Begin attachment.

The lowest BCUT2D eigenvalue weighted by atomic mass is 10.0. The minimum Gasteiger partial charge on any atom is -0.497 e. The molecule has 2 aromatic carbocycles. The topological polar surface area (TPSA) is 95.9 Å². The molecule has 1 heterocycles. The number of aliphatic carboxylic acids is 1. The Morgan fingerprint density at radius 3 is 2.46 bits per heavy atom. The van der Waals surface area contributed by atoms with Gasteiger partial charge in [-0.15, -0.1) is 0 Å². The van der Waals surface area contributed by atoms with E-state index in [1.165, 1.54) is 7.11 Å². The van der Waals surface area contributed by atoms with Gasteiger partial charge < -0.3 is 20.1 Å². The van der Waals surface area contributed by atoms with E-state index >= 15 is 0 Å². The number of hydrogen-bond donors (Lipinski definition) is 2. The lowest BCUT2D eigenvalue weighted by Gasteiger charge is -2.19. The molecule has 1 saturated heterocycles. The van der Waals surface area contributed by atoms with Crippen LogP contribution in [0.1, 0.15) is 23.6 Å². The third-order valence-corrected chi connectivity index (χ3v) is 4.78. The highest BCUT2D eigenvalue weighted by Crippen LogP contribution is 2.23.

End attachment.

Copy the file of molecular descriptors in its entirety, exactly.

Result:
The lowest BCUT2D eigenvalue weighted by atomic mass is 10.0. The minimum Gasteiger partial charge on any atom is -0.497 e. The molecule has 2 aromatic carbocycles. The topological polar surface area (TPSA) is 95.9 Å². The molecule has 1 heterocycles. The number of aliphatic carboxylic acids is 1. The Morgan fingerprint density at radius 3 is 2.46 bits per heavy atom. The van der Waals surface area contributed by atoms with Gasteiger partial charge in [-0.15, -0.1) is 0 Å². The van der Waals surface area contributed by atoms with E-state index in [1.165, 1.54) is 7.11 Å². The van der Waals surface area contributed by atoms with Gasteiger partial charge < -0.3 is 20.1 Å². The van der Waals surface area contributed by atoms with E-state index >= 15 is 0 Å². The number of hydrogen-bond donors (Lipinski definition) is 2. The lowest BCUT2D eigenvalue weighted by Gasteiger charge is -2.19. The molecule has 1 saturated heterocycles. The van der Waals surface area contributed by atoms with Crippen LogP contribution in [0.1, 0.15) is 23.6 Å². The third-order valence-corrected chi connectivity index (χ3v) is 4.78. The highest BCUT2D eigenvalue weighted by Crippen LogP contribution is 2.23.